WASHINGTON — The INF treaty under consideration in the Senate is flawed enough to require renegotiation with the Soviets despite concerns that such a move could kill the pact, Richard Perle and other former government arms control experts said today.
Perle, former assistant secretary of defense and President Reagan's one-time chief arms control expert, and four other members of the American Enterprise Institute, a conservative-leaning "think tank," released a detailed study of problems they see with the intermediate-range nuclear forces treaty.
They said the treaty does not do many of the key things the Administration says it does, including eliminating production of all stages of Soviet SS-20 missiles and doing away with their launchers.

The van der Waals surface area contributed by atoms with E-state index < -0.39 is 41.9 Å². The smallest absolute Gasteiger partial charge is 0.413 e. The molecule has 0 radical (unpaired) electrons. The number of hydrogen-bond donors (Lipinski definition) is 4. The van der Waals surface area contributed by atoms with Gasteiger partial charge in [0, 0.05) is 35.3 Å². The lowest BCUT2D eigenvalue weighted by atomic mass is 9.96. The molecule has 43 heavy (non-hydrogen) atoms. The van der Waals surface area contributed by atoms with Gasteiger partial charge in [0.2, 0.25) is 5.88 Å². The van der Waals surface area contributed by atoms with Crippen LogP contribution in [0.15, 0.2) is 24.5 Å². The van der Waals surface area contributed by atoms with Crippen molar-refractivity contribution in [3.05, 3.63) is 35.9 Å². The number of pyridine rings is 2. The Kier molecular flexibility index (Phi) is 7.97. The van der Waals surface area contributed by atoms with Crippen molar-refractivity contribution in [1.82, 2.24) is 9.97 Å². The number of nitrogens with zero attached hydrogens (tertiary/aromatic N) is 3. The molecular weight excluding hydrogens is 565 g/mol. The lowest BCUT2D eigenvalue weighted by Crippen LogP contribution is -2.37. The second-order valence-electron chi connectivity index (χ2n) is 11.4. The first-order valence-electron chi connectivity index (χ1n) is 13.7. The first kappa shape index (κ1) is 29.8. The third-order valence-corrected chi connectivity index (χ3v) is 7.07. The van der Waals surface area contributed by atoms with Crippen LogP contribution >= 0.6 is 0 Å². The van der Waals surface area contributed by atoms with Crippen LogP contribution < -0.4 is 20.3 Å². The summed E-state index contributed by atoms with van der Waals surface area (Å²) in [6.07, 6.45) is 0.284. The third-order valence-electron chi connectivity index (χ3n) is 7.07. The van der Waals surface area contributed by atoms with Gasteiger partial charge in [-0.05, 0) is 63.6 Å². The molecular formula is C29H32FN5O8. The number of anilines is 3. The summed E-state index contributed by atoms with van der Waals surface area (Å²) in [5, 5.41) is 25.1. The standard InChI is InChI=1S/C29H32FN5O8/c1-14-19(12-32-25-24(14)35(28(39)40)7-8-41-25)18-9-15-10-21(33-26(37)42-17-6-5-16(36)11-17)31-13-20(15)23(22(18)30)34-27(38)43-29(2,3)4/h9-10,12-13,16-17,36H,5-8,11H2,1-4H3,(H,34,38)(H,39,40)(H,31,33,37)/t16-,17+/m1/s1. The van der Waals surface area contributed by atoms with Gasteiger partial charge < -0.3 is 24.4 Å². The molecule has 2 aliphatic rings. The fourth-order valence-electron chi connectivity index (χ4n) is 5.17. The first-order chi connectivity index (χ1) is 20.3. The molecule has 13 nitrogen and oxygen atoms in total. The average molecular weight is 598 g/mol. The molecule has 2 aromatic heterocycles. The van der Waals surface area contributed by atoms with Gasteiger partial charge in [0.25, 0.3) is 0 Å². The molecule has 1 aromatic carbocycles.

The Soviets have said they will use the launchers for civilian purposes after rendering them incapable of carrying SS-20s as required by the treaty.
"I'm just a little bit suspicious by nature" of that pledge, said Perle, who will testify on the treaty before the Senate Armed Services Committee Thursday.
Perle, the father of the "zero-zero option" calling for elimination of all U.S. and Soviet shorter- and medium-range nuclear missiles, and others said parts of the accord should be renegotiated "as if this was a treaty on tuna fishing."
He called on the Senate to delve deep into the details of its provisions instead of taking its usual "smell the roses approach" despite Administration assertions that renegotiation could kill the pact.